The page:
Morningstar analyst Stephen Ellis has taken a close look at the costs the financial services industry will have to cover and the adjustments it will make if — or most likely when — the proposed Department of Labor fiduciary standard goes into effect in 2016. Overall, Ellis says in an online article, the new rules are likely to impact some $3 trillion of client assets and $19 billion of revenue at full-service wealth management firms.
“We assess that the U.S. Department of Labor’s proposed conflict-of-interest, or fiduciary standard, rule could drastically alter the profits and business models of investment product manufacturers like BlackRock and wealth-management firms like Morgan Stanley serving retirement accounts,” explained Morningstar’s director of financial-services equity research.
Ellis says that the business analysts and government researchers, who have put a $1.1 billion price tag on what the overall industry will lose in business “are vastly underestimating the rule’s potential impact on the financial sector.” His team’s low-end estimate of transaction revenue prohibited under the fiduciary standard, “is more than double that at $2.4 billion,” he states, relying on Morningstar data.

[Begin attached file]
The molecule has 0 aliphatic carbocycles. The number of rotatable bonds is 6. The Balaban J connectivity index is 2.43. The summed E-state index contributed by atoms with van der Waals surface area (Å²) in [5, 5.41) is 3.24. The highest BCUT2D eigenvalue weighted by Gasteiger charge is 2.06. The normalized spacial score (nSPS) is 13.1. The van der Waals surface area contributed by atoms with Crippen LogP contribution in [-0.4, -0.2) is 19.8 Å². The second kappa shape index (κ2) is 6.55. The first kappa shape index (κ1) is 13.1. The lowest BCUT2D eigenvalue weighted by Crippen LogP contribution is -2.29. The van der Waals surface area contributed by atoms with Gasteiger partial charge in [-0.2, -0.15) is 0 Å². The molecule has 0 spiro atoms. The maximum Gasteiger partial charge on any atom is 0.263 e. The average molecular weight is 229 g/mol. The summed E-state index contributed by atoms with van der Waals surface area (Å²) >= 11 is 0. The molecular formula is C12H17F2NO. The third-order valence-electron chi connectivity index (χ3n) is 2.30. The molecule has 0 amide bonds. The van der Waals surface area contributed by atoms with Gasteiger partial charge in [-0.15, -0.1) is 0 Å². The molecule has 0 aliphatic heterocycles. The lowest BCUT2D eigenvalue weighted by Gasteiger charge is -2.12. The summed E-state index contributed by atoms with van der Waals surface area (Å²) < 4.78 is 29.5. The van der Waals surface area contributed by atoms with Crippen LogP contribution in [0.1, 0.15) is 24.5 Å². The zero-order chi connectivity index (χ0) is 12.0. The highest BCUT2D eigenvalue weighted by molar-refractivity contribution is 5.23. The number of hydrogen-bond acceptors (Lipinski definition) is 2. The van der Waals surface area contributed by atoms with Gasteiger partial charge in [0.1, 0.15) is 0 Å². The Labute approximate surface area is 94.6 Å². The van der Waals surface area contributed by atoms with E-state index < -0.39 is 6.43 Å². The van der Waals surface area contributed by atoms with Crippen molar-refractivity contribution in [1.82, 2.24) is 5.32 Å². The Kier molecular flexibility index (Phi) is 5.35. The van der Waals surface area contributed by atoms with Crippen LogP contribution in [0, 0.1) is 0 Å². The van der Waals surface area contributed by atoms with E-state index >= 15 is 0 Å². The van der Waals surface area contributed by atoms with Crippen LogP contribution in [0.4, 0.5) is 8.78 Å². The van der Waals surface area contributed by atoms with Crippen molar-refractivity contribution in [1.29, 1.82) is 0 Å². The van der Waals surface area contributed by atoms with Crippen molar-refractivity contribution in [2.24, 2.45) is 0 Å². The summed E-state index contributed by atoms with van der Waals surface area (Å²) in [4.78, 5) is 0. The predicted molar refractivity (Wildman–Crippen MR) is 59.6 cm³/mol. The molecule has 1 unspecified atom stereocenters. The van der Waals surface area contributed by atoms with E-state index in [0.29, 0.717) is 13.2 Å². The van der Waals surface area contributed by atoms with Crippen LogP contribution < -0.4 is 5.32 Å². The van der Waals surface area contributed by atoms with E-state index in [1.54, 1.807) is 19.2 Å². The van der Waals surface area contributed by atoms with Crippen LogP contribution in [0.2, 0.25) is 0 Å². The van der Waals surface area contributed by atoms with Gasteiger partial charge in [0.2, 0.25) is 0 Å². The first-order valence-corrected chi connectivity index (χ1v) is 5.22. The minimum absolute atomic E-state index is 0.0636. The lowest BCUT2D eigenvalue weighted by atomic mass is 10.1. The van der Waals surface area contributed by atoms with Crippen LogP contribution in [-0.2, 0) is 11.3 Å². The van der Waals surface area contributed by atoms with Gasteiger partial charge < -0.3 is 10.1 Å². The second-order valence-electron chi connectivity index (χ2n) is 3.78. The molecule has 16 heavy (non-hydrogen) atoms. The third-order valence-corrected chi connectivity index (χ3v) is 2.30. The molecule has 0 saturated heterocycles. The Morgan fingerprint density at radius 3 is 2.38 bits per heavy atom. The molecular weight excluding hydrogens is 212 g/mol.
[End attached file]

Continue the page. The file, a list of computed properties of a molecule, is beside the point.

Full-service wealth managers, such as the wirehouse broker-dealers (Morgan Stanley, Merrill Lynch, Wells Fargo and UBS) may be able to convert commission-based IRAs to fee-based IRAs to avoid the additional compliance costs, according to Ellis. “As fee-based accounts can have a revenue yield upwards of 60% higher than commission-based, this could translate to as much as an additional $13 billion of revenue for the industry,” the analyst said.